Anne Morris: Beware of immigration compliance risks during organisational change

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Beware immigration compliance risks of organisational change

Company restructures, mergers and transfers of ownership can give rise to significant compliance risks, as immigration solicitor Anne Morris explains.

Businesses with a sponsorship licence to hire non-EEA workers operate under a raft of Home Office-enforced compliance duties. Failure to meet these obligations will impact the validity of the licence, and by extension the company’s permission to lawfully employ Tier 2 and Tier 5 visa holders. Beyond the day-to-day management of the company sponsor licence, additional, lesser-known requirements will also arise as a result of organisational changes – creating unexpected issues and risks for employers if not handled in accordance with the legislation.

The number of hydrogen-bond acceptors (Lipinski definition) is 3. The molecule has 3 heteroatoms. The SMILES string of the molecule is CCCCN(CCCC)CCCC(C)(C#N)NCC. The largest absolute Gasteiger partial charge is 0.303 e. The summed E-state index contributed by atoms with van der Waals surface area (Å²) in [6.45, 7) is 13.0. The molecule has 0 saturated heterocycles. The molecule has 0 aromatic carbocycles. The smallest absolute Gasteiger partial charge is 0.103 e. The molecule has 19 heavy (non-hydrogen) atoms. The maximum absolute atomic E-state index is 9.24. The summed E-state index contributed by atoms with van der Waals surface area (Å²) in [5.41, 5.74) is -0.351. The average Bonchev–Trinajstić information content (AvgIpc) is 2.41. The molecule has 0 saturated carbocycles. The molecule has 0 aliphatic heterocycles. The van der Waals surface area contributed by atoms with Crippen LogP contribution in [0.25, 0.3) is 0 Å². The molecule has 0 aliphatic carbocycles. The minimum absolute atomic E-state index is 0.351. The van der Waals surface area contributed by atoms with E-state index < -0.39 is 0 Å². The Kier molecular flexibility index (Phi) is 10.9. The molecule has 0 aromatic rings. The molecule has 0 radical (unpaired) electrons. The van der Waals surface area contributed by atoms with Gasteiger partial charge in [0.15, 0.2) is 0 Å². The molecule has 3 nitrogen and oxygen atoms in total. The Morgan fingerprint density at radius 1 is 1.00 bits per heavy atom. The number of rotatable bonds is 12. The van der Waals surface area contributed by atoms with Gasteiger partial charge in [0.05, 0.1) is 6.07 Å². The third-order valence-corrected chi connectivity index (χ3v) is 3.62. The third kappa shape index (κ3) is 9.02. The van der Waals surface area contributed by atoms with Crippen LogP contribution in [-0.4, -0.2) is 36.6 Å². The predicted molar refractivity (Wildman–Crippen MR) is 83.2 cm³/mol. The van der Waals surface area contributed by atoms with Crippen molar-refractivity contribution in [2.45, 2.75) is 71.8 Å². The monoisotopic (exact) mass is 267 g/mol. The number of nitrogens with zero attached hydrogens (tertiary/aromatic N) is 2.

Where companies fall short in their duties to notify of changes or to apply for a new or extended sponsor licence, the consequences can be devastating for business operations. The sponsor’s licence may be downgraded, suspended or revoked, and they will no longer be permitted to employ migrant workers. Consequently, the Home Office has the power to curtail the leave of their sponsored workers to 60 days. For companies preparing for merger, acquisition or other significant organisational change, careful planning and due diligence will be critical on the part of HR to avoid breaching compliance duties and attracting unwanted Home Office enforcement action.

Inform the Home Office

For sponsor licence holders, any form of change in organisational ownership or structure has to be notified to the Home Office in the prescribed manner and within prescribed timescales. This applies whether the business is being sold as a going concern, either in full or in part, or where the controlling number of shares is being transferred.
The changes must be notified by a Level 1 user through the organisation’s Sponsorship Management System (SMS). Once the SMS has been updated, the Home Office will respond by requesting supporting documentation to verify the change.

Is a new sponsor licence necessary?